Best way to explore France is floating down rural rivers

Best way to explore France is floating down rural rivers 

Monitoring Desk

PARIS: Belmond Afloat in France, the hospitality company’s fleet of intimate luxury river barges, will have two new additions to its fleet this year — all the more reason to book a leisurely spin around the country’s rural rivers and canals.

The Belmond Pivoine, launched in May, cruises the outskirts of Paris along the Marne, a tributary of the Seine once beloved by Impressionist painters. The boat stops at medieval towns and gardens, the site of a World War I battle, covered produce markets, and for tastings at the legendary champagne houses J. de Telmont and Moët et Chandon.

Starting in August, the Belmond Lilas will sail past the vineyards of the Alsace. Its route takes in the ruins of a castle, dinner at the acclaimed Villa René Lalique, a visit to a 17th century brewery, and a day touring Strasbourg.

Both barges have interiors inspired by the waters they call home — the Pivoine’s yellow-and-white palette mirrors the peonies of Champagne, while the Lilas pays tribute to Alsace’s lilacs — with four spacious spacious cabins and private marble bathrooms.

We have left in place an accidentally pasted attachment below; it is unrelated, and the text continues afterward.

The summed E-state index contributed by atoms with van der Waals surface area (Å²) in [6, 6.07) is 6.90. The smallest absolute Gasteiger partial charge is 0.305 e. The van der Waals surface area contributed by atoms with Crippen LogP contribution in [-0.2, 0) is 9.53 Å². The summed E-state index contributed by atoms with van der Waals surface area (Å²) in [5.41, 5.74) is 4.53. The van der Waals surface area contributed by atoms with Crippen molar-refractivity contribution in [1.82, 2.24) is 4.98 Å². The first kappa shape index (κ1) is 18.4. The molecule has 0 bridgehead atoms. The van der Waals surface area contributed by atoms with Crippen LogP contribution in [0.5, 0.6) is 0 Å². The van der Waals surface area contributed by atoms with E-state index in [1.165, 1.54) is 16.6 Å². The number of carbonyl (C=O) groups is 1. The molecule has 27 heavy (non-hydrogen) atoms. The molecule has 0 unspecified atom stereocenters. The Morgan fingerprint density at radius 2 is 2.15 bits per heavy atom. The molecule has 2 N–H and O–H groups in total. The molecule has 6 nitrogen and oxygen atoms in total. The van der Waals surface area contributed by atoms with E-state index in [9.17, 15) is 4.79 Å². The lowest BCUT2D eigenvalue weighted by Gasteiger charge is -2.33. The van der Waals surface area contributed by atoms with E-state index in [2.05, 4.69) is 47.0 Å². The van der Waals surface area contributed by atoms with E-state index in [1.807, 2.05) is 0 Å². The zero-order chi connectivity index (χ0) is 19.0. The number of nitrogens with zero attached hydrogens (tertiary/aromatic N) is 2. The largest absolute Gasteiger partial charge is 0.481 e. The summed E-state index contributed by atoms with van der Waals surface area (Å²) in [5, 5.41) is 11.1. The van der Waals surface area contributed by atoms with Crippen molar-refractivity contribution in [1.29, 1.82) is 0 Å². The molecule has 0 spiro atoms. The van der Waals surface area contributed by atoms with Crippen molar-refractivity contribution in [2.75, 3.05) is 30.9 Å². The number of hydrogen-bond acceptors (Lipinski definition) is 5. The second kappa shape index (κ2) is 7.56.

It produces some of the greatest vintages of all time, but it’s never taken very kindly to visitors – until now.

Each barge has a heated outdoor swimming pool surrounded by greenery, bicycles for on-the-ground excursions, l’Occitane toiletries, and a full staff. Also onboard is a private chef, who prepares candlelit dinners and al fresco breakfasts with regional ingredients from local markets.

Both the Pivoine and Lilas are available for private charter only, which will cost you about what an average U.S. citizen makes in one year. But when you think about lounging on the sun-dappled deck, watching the rolling vineyards and bucolic French countryside pass you by, the price tag makes a little more sense.





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